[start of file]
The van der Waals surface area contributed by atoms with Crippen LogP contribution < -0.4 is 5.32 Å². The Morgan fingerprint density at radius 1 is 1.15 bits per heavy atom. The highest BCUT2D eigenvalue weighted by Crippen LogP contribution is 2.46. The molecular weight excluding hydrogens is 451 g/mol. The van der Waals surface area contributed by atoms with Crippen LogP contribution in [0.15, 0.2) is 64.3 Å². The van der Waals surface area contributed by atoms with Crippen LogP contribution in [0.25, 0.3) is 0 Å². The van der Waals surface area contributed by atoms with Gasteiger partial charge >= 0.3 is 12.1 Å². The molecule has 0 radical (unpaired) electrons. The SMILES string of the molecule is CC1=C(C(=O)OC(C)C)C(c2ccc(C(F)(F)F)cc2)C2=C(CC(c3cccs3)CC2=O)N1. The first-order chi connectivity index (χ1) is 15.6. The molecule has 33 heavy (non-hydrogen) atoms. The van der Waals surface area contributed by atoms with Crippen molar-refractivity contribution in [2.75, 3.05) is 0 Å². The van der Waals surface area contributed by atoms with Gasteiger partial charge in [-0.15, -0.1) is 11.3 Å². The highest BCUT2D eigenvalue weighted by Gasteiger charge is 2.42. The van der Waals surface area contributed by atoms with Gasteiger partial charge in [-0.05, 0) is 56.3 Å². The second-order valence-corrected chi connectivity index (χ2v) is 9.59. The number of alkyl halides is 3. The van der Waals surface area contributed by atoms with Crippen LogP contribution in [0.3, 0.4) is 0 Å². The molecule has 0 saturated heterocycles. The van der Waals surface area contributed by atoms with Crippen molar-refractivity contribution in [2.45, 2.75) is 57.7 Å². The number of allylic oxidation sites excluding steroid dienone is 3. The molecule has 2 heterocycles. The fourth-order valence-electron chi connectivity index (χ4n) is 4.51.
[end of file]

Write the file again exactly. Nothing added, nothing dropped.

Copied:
The van der Waals surface area contributed by atoms with Crippen LogP contribution < -0.4 is 5.32 Å². The Morgan fingerprint density at radius 1 is 1.15 bits per heavy atom. The highest BCUT2D eigenvalue weighted by Crippen LogP contribution is 2.46. The molecular weight excluding hydrogens is 451 g/mol. The van der Waals surface area contributed by atoms with Crippen LogP contribution in [0.15, 0.2) is 64.3 Å². The van der Waals surface area contributed by atoms with Crippen LogP contribution in [0.25, 0.3) is 0 Å². The van der Waals surface area contributed by atoms with Gasteiger partial charge >= 0.3 is 12.1 Å². The molecule has 0 radical (unpaired) electrons. The SMILES string of the molecule is CC1=C(C(=O)OC(C)C)C(c2ccc(C(F)(F)F)cc2)C2=C(CC(c3cccs3)CC2=O)N1. The first-order chi connectivity index (χ1) is 15.6. The molecule has 33 heavy (non-hydrogen) atoms. The van der Waals surface area contributed by atoms with Crippen molar-refractivity contribution in [2.75, 3.05) is 0 Å². The van der Waals surface area contributed by atoms with Gasteiger partial charge in [-0.15, -0.1) is 11.3 Å². The highest BCUT2D eigenvalue weighted by Gasteiger charge is 2.42. The van der Waals surface area contributed by atoms with Gasteiger partial charge in [-0.05, 0) is 56.3 Å². The second-order valence-corrected chi connectivity index (χ2v) is 9.59. The number of alkyl halides is 3. The van der Waals surface area contributed by atoms with Crippen LogP contribution in [0.3, 0.4) is 0 Å². The molecule has 0 saturated heterocycles. The van der Waals surface area contributed by atoms with Crippen molar-refractivity contribution in [2.45, 2.75) is 57.7 Å². The number of allylic oxidation sites excluding steroid dienone is 3. The molecule has 2 heterocycles. The fourth-order valence-electron chi connectivity index (χ4n) is 4.51.